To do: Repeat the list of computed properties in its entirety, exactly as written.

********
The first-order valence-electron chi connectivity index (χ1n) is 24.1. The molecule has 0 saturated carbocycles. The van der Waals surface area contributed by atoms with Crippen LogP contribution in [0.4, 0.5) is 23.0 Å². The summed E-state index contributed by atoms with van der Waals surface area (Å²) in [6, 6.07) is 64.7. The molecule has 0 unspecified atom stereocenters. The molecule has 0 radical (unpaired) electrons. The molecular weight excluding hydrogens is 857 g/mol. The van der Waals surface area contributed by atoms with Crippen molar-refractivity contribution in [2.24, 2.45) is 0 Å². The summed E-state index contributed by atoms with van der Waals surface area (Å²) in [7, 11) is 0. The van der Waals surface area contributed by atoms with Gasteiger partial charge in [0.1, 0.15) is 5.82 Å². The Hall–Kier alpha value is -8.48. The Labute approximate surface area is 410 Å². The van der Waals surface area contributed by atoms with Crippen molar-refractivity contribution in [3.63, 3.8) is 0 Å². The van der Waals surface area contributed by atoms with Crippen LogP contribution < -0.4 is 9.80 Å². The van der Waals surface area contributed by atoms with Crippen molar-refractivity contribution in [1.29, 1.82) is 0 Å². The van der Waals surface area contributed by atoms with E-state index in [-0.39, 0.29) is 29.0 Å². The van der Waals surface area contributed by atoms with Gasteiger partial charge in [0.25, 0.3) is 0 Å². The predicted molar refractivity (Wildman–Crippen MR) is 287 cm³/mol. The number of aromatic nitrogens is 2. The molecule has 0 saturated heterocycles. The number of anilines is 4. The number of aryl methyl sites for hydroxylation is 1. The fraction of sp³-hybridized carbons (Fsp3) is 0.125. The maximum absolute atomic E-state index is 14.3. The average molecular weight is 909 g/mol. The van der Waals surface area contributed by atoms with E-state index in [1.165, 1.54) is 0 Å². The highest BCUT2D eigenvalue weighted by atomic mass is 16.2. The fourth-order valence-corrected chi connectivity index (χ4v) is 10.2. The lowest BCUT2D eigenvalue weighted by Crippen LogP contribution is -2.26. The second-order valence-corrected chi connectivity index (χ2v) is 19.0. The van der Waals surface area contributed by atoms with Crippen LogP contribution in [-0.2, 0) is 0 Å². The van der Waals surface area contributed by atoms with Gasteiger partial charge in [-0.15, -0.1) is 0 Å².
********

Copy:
The first-order valence-electron chi connectivity index (χ1n) is 24.1. The molecule has 0 saturated carbocycles. The van der Waals surface area contributed by atoms with Crippen LogP contribution in [0.4, 0.5) is 23.0 Å². The summed E-state index contributed by atoms with van der Waals surface area (Å²) in [6, 6.07) is 64.7. The molecule has 0 unspecified atom stereocenters. The molecule has 0 radical (unpaired) electrons. The molecular weight excluding hydrogens is 857 g/mol. The van der Waals surface area contributed by atoms with Crippen molar-refractivity contribution in [2.24, 2.45) is 0 Å². The summed E-state index contributed by atoms with van der Waals surface area (Å²) in [7, 11) is 0. The van der Waals surface area contributed by atoms with Gasteiger partial charge in [0.1, 0.15) is 5.82 Å². The Hall–Kier alpha value is -8.48. The Labute approximate surface area is 410 Å². The van der Waals surface area contributed by atoms with Crippen molar-refractivity contribution in [3.63, 3.8) is 0 Å². The van der Waals surface area contributed by atoms with Crippen LogP contribution < -0.4 is 9.80 Å². The van der Waals surface area contributed by atoms with Crippen molar-refractivity contribution in [1.29, 1.82) is 0 Å². The van der Waals surface area contributed by atoms with E-state index in [-0.39, 0.29) is 29.0 Å². The van der Waals surface area contributed by atoms with Gasteiger partial charge in [0.25, 0.3) is 0 Å². The predicted molar refractivity (Wildman–Crippen MR) is 287 cm³/mol. The number of aromatic nitrogens is 2. The molecule has 0 saturated heterocycles. The number of anilines is 4. The number of aryl methyl sites for hydroxylation is 1. The fraction of sp³-hybridized carbons (Fsp3) is 0.125. The maximum absolute atomic E-state index is 14.3. The average molecular weight is 909 g/mol. The van der Waals surface area contributed by atoms with E-state index in [1.165, 1.54) is 0 Å². The highest BCUT2D eigenvalue weighted by atomic mass is 16.2. The fourth-order valence-corrected chi connectivity index (χ4v) is 10.2. The lowest BCUT2D eigenvalue weighted by Crippen LogP contribution is -2.26. The second-order valence-corrected chi connectivity index (χ2v) is 19.0. The van der Waals surface area contributed by atoms with Crippen LogP contribution in [-0.2, 0) is 0 Å². The van der Waals surface area contributed by atoms with Gasteiger partial charge in [-0.15, -0.1) is 0 Å².